Monday, January 03, 2011

Hitchcock-Phillips House: Who has controlling authority?

The NHRs Luther Turmelle is reporting on the Town Historian story. Based on my limited knowledge of this discussion, it seems to me that there's a critical issue that should be explored:

legal papers filed with the court cite reasons that include an unspecified violation of the terms of the lease and termination of the original rights and privileges that allowed Gagliardi an office at the Hitchcock-Phillips House.

Gagliardi said he never received anything in writing that he believes would constitute a lease when the society agreed to let him have an office in the Hitchcock-Phillips House.

This is obviously an important issue that needs to be resolved. But before moving forward with a conclusion to any conflict, one should understand the issues from which the conflict arose.

My three questions -- questions which don't seem to be getting addressed -- for understanding the genesis of this conflict:

1) What is the structure of the "ownership" and "use" of the HP House?

2) Who has the authority to permit the use of the HP House?

3) Who authorized the Town Historian's use of the HP House?

I understand the answer to my first question is that the Town of Cheshire owns the HP House and leases it to the Historical Society. And I understand the answer to my third question is that the TM authorized the use of the HP House.

But that raises a potentially critical question, my second question.

In terms of the use and / or subletting of the HP House, does the TM have controlling authority?

Tim White


Anonymous said...

The Town Council has controling authority. The position was created by Town Council resolution in the early 1990's without a term. Lillian Andrews was followed by Arthur Hostage, who was followed by Ron Gagliardi. In 2003 the Town Council appointed Gagliardi, the town's 3rd Town Historian with an indefinate term. There is no charter created / mandated position for the town historian.

Recently the Waterbury paper has confused "indefinate term" with "life time term" in 3 stories that have taken up space on this topic. Indefinate could be 3 days or 3 decades.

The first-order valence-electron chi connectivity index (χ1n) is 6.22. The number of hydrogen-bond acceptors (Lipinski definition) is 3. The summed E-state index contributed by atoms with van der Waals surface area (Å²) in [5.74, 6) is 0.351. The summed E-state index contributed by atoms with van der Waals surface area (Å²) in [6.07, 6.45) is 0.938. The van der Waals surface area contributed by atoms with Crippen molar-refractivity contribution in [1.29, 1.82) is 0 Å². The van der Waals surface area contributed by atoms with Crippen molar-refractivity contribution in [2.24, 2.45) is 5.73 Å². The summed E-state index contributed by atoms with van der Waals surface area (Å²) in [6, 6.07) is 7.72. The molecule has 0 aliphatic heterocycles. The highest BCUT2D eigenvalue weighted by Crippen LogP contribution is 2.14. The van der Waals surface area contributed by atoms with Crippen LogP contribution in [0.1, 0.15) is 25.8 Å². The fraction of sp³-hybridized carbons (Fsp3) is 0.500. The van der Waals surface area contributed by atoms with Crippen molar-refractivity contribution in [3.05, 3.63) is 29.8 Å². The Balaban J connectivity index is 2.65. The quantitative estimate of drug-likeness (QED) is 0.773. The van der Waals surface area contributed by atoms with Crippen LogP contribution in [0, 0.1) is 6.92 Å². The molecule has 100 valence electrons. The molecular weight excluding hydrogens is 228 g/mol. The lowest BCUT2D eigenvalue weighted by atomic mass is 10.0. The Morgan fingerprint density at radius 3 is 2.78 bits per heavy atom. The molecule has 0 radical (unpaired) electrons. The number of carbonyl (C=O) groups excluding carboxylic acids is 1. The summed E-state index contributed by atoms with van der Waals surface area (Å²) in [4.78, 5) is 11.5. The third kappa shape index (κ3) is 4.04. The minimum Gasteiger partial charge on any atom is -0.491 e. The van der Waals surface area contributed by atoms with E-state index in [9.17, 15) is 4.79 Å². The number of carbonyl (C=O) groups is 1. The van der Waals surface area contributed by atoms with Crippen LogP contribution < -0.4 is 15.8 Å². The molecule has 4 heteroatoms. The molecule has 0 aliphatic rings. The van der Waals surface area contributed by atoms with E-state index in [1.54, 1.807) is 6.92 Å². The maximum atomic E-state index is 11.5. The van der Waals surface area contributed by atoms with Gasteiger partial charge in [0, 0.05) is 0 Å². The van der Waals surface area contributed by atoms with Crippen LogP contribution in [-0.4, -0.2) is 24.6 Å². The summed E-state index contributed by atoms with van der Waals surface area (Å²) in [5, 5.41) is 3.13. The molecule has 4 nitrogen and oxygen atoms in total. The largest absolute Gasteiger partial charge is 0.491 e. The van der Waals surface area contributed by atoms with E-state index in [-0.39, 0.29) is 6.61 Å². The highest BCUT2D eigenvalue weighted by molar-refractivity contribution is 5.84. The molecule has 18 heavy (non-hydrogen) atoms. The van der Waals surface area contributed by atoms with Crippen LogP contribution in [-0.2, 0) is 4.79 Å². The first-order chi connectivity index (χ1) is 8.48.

Last month a term was defined for the town historian. The council by a 7-2 vote resolved that an appointed town historian should be no different than any other appointed or elected official. As such next year's new town council will have to appoint or reappoint the town historian, thus creating the first 2 year term for that position.

Tim Slocum

Anonymous said...


The Historical Society made the space available to Ron. The Historical Society has a lease with the town. The dispute is between the Society and Ron Gagliardi, whose name and heretofore ceremonial position with the town is not a component part of the lease.

Tim Slocum

Tim White said...

I recall voting on the indefinite term that appointed Ron (some sort of vote happened after 2003). I think making it a definite term (either in December or January doesn't matter much to me) makes total sense. My vote to make it an indefinite term was a mistake.

Tim White said...

The Historical Society made the space available to Ron.

That's not the story I heard. Regardless, I think it's important to have a clear answer to my question:

"In terms of the use and / or subletting of the HP House, does the TM have controlling authority?"

I understand -- and appreciate -- that you already answered that question. But I think that answer should come from the Town Atty, not from the TM.

Anyway, thanks for the quick response. I really do appreciate it.